Gomez struggles to find swing, at least in game Slumping Oriole hitting well in BP

July 01, 1993|By Jim Henneman | Jim Henneman,Staff Writer

Leo Gomez is the latest Oriole to fall victim to the dreaded five-letter disease. The word is slump, and it has been known to spread faster than the chickenpox, which has Brady Anderson on the disabled list.

Under different circumstances, Gomez might not have been ithe starting lineup last night. But the third baseman's brief career numbers against Toronto starter Dave Stewart (4-for-5) were enough to keep him in the lineup.

"We're scrambling with Leo right now," admitted manageJohnny Oates. "It's no secret that we've got to get him going.

"I don't know anything about hitting other than it's hard to dobut I think it's obvious to everybody that Leo's not getting the head of the bat through [the hitting area].

"Greg [hitting coach Greg Biagini] has been working with hiand we've asked Frank [assistant general manager Frank Robinson] if he has any ideas. When you have somebody like that [Robinson] around, you'd have to be crazy not to use him."

Robinson, who occasionally works with hitters, most recentlspent time discussing theories with Cal Ripken. "A lot of times, when we're taking extra batting practice, we'll ask Frank to come down and watch to see if he has any suggestions," said Biagini.

"Right now, everything I want to see from Leo I'm seeing earl[during batting practice]. But he hasn't been able to carry it into the game.

"As much as anything, I think it's a matter of relaxing, feelincomfortable in the batter's box and seeing the ball," said Biagini.

Gomez, who after going 0-for-3 last night is hitless in his past 2at-bats and in a 9-for-92 (.097) funk during a 26-game stretch, acknowledged that he's having trouble finding a comfort zone. "I'm seeing the ball OK," he said, "but right now I'm not real comfortable at home plate.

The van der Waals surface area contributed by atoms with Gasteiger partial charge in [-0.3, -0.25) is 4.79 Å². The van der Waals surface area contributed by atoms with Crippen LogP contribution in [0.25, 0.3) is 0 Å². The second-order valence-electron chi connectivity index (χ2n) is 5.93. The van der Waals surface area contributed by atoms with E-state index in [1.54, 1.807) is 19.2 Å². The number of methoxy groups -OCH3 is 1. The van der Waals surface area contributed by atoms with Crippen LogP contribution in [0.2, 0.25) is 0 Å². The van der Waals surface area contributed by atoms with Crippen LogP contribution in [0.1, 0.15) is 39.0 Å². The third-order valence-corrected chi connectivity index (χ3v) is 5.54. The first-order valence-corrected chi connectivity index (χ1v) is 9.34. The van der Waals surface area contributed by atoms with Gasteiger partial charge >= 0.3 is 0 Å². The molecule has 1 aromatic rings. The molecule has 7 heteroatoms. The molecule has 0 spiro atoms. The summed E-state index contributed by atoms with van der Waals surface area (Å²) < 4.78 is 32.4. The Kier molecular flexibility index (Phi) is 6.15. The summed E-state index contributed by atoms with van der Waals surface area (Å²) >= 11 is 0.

"I just need to relax more. But the good thing is that we've beewinning and I've been playing good defense," said Gomez.

In fact, his error last night was his first in 21 games.

At the plate, other than the struggle to find a comfort zoneGomez doesn't feel there's need for any drastic changes. And for the most part he doesn't get any argument from the staff.

"We all recognize what Leo's problem is," said Robinson, whhas watched Gomez during early hitting the past two days. "In old fashioned terms, he's hitting with his foot in the bucket -- pulling out on the pitch too soon.

"The thing you try to do is get him to hit to the opposite field, oback up the middle. But that's a lot easier said than done.

"The only suggestion I made was to have Greg tell Leo tconcentrate on keeping both hands on the bat. His top hand has been coming off. Watching him take batting practice the last two days he hasn't looked like the same person.

"He's hit the ball great, but like Greg said, he hasn't been able ttake that into the game with him. When you're in a rut like Leo's in, or like Cal was in, it takes time. What he needs right now, more than anything else, is to get a few hits, and have a little success," said Robinson.

In his first 40 games, Gomez hit .275, with eight home runs an20 RBI. He's hit two more home runs since to rank second on the club, but has added only four RBI.

"I know everybody goes through slumps, but I just want to gethis one over," said Gomez.

He's hardly alone. The Orioles still are relying heavily on his home run power to resurface as they attempt to keep the division-leading Blue Jays within sight.


As the weather has gotten hotter, Leo Gomez has gotten colder in terms of average. His offensive performance for the first three months of the season:

Month.. .. .. .. Avg.. .. .. .. .. .. .. .. HRs

April .. .. .. ...321 (18-for-56).. .. .. .. 2

May .. .. .. .. ..215 (20-for-93) .. .. .. .. 6

June .. .. .. .. .111 (9-for-81) .... .. .. .2

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